Mountain stages have their ups and downs. The profile shows us that. Today brought a different kind, the tables were turned after Steven Kruijswijk crashed and cracked, Esteban Chaves took over the race lead and after weeks of feeling the pressure Vincenzo Nibali let it all out on the road to Risoul, won the stage and sobbed under the podium. And there’s still a giant mountain stage to go.
A fast start saw the peloton unable to let a group go, no sooner did one move try then it got reeled back and it took until the Agnello for a move to go clear including one from Orica-Greenedge, two from Astana and three from Movistar. Plans were being executed. Michele Scarponi went over the top to claim the Cima Coppi prize and the Torriani trophy.
Behind the big names thinned the group until at the summit it was just Nibali, Chaves and Kruijswijk, proof perhaps that Valverde does struggle with altitude. Then on the descent Kruijswijk crashed, suddenly running out of road and riding into a wall of snow. Unfortunate but what if the snow hadn’t been there and he want off the edge of the road? Enough with the “what if” though, Kruijswijk will be replaying all this and as of pixel time he’s on his way to hospital for an X-ray (the Giro’s X-ray truck has stayed behind in Italy), hopefully he can continue. Ilnur Zakarin meanwhile is out of the race, he crashed as well and could not get going again but his performance so far seems to have convinced Russian backers to keep Katusha on the road, possibly via a merger with Gazprom-Rusvelo.
Kruijswijk was left with one of those Richard III moments, “a bike, a bike, my kingdom for a bike” as it took an age to get him a replacement ride and he had no help. Should the others have waited? The problem with unwritten rules is that they’re unwritten. There’s no PDF to refer to and the case law isn’t that strong either. Should they have waited for Kruijswijk? Normally the convention is to wait if someone has a mechanical that’s not their fault and often in a soft moment of the race, for example if the race leader has a problem during the middle of a sprint stage then everyone is happy to wait and regroup. But Kruijswijk fell because of a handling error and then had to change his bike, this was what’s termed as a racing incident. Another factor in this is Kruijswijk himself, he’s been riding strongly but hasn’t imposed himself on the peloton psychologically, he is not senior to Nibali or Valverde in the peloton pecking order. In other words the unwritten rule is applied subjectively, it depends who is involved.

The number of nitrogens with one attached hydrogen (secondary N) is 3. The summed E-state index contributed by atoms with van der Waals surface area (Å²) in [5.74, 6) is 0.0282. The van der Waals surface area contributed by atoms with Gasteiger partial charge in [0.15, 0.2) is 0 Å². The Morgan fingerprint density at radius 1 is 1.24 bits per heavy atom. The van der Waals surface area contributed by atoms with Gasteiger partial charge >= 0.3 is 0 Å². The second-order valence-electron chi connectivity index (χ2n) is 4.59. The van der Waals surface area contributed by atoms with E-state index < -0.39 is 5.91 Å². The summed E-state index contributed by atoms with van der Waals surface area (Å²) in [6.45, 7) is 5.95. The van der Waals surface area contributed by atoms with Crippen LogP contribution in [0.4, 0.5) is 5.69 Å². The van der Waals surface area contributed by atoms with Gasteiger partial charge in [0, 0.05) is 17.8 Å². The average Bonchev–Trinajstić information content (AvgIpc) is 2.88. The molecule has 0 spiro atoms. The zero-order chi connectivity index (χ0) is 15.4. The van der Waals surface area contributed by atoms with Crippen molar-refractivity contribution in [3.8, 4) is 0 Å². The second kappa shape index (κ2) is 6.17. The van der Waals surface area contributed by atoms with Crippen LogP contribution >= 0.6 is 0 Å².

Kruijswijk was further undone by the lack of a team mate or two. Lotto-Jumbo didn’t send anyone up the road in a relay move and they couldn’t have anyone alongside him on the Agnello so when trouble came he was lacking this insurance policy. It’s another cruelty, he rides for a smaller budget team so can’t expect the kind of support that Astana, Movistar or Sky can supply. Still Kruijswijk would have needed some major help, two team mates at least to staff the chase in order to leave him finish where he could have limited his losses.
On the long chase Maxime Monfort got away, the lieutenant prefers service rather than leadership but deserves a big win sometime but it wasn’t to be today as Astana led the chase and caught him. Nibali was out to gain as much time on everyone with Alejandro Valverde chasing.
Steven Kruijswijk’s shoulders told the story, they sagged and his head bowed. He’s from Nuenen, the same town as Vincent Van Gogh. It’s said that when he was depressed Van Gogh would paint his shoes, now Kruijswijk’s head was bowed and he seemed to be looking at his shoes as he pedalled up to Risoul.
Ahead Nibali attacked twice and cracked Chaves. The pedal stroke still looked heavy, this was not the fluent Nibali Risoul had seen in 2014 but it was good enough for the stage win.
Chaves perhaps let reason get the better of him and paced himself to the line knowing the maglia rosa was waiting. Chaves is now the seventh rider to lead the race. Will there be an eighth leader tomorrow? Astana are in with a shot now given Chaves only leads by 44 seconds and he too cannot count on the same team support. The Agnello is huge but tomorrow’s stage is arguably harder, it climbs a severe mountain pass right from the start.